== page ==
Over the course of the last year, so-called meme stocks like AMC and Gamestop have captured the imagination of a generation who previously had little knowledge of the investing and wealth management space.
To the surprise of many, the movement hasn't flamed out. In fact, with its rallying cry of "I like the stock", it has increased the number of people interested in building wealth through investments.
The majority of these investors are doing it themselves, using consumer platforms like Robin Hood to access different individual shares. The rise of the self-guided investor presents an opportunity for advisers to capture a new market segment that could use more comprehensive guidance about their investment strategy to help make the most of their money.
Andrew Stewart, head of distribution with Ausiex – a new brand name for the former CommSec Adviser Services – says the balance of technology and financial availability means that this trend is unlikely to go away. " With record-low interest rates and diminishing housing affordability, we’re seeing many more younger investors entering the market and using investing as a way to generate wealth. In our recent report, we saw the combined Boomer and Generation X investors fell from 83% to 56% as a proportion of our total self-directed clients, due to the entrance of younger investors. On 1 November 2019, only 1% of self-directed clients were under 25 – this increased by 250% by March 2021. This has been a significant shift."
Stewart would know. He has more than two decades of experience serving the advice industry and working with products that are direct-to-consumer. Before he started with CommSec Adviser Services 12 years ago, Stewart held wealth management referral roles with CBA and led distribution with IOOF and Select Asset Management. He says the key difference between the traditional advice client and the next generation is the risk profile. The meme investor has an incredibly high-risk tolerance, posting #YOLO as they gain or lose thousands in a day. While that may be an extreme example, the reality is not far off. There is significantly less sensitivity to fluctuation and instead an eye to a big gain. "That typically leads to more willingness to look outside of large-cap stocks for value and taking advantage of cyclical opportunities like we saw in the travel and buy now, pay later (BNPL) stocks last year," said Stewart. "In saying that, no two investors are alike, and it does come down to the individual’s circumstances. We’re also seeing growing interest in gaining broad-based exposure, the rise of ETFs is a great example, and we saw a particular take-up of thematic and index ETFs over the last year."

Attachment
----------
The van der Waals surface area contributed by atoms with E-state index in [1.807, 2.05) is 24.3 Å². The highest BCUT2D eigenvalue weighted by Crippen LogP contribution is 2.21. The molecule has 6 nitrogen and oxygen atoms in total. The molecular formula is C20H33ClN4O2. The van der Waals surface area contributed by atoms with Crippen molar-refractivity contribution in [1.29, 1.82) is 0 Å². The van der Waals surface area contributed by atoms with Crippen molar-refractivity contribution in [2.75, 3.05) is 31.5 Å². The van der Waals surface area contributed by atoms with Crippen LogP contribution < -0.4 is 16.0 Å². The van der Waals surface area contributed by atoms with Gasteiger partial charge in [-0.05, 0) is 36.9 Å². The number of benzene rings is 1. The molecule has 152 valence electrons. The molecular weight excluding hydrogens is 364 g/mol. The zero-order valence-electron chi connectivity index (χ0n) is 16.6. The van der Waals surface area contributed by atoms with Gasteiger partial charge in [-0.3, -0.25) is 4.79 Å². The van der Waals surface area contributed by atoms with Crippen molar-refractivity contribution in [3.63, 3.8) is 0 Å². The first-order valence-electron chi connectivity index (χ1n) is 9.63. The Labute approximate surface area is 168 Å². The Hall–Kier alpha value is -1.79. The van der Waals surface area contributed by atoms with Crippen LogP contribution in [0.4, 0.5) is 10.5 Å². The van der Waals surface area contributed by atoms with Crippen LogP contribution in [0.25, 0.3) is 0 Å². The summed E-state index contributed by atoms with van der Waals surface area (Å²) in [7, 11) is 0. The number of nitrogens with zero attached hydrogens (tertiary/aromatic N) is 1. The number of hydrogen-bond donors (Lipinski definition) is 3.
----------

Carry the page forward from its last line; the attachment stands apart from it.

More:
Changing your business model to meet future requirements
In recent years, the adviser business model was based on attracting a few clients with significant assets and helping those individuals prepare for retirement within a decade or two. As it was structured, with the time required to prepare a Statement of Advice and to find appropriate product recommendations, it may not have been feasible for an adviser to provide services to younger investors. Stewart says that may be something that needs to change – starting with an increase in the uptake of technology. "It’s essentially about reviewing their business and evaluating how they can attract, retain and add value for this group, whose profile may not match what they had seen previously as their typical client. They can also invest in the client experience to keep it feeling fresh and modern. This of course has to be done in a manner that ensures an adviser can provide these services in a profitable way.
"This group [younger investors] also may have different needs and motivations than they’ve seen in the past, so it’s important for advisers (if they’re not already in these age brackets) to connect with this younger audience and get a sense of where advice can add value to them."
Converting the meme investor to a client
It's fine to acknowledge that an adviser could find value in catering to a younger clientele. The reality is that marketing to digital natives is increasingly difficult. So, how can you attract a younger client? Stewart says that it's all about clearly defining the value of advice and what it can achieve. "It’s seen as relatively easy to jump on one of the many retail platforms to trade, but there are more barriers to entry for advice. There’s still an opportunity around education to dispel any myths, after all, advice isn’t a one and done, it’s an ongoing relationship that can help drive wealth creation.
"In this vein, it’s useful for advisers to have case studies of next-gen investors who have tried themselves, and got better results with an adviser."
In its recent report into the next generation of advice, Stewart said this transition is happening organically. "We are seeing a shift towards growth in younger clients using an adviser to trade, where we saw Generation X grow to 7% (almost one in four total advised clients who trade through AUSIEX), Millennials doubled to 8.4%, and Generation Z investors more than tripled to 1.7%.
"There is evidently growing demand, it is up to advisers to capitalise."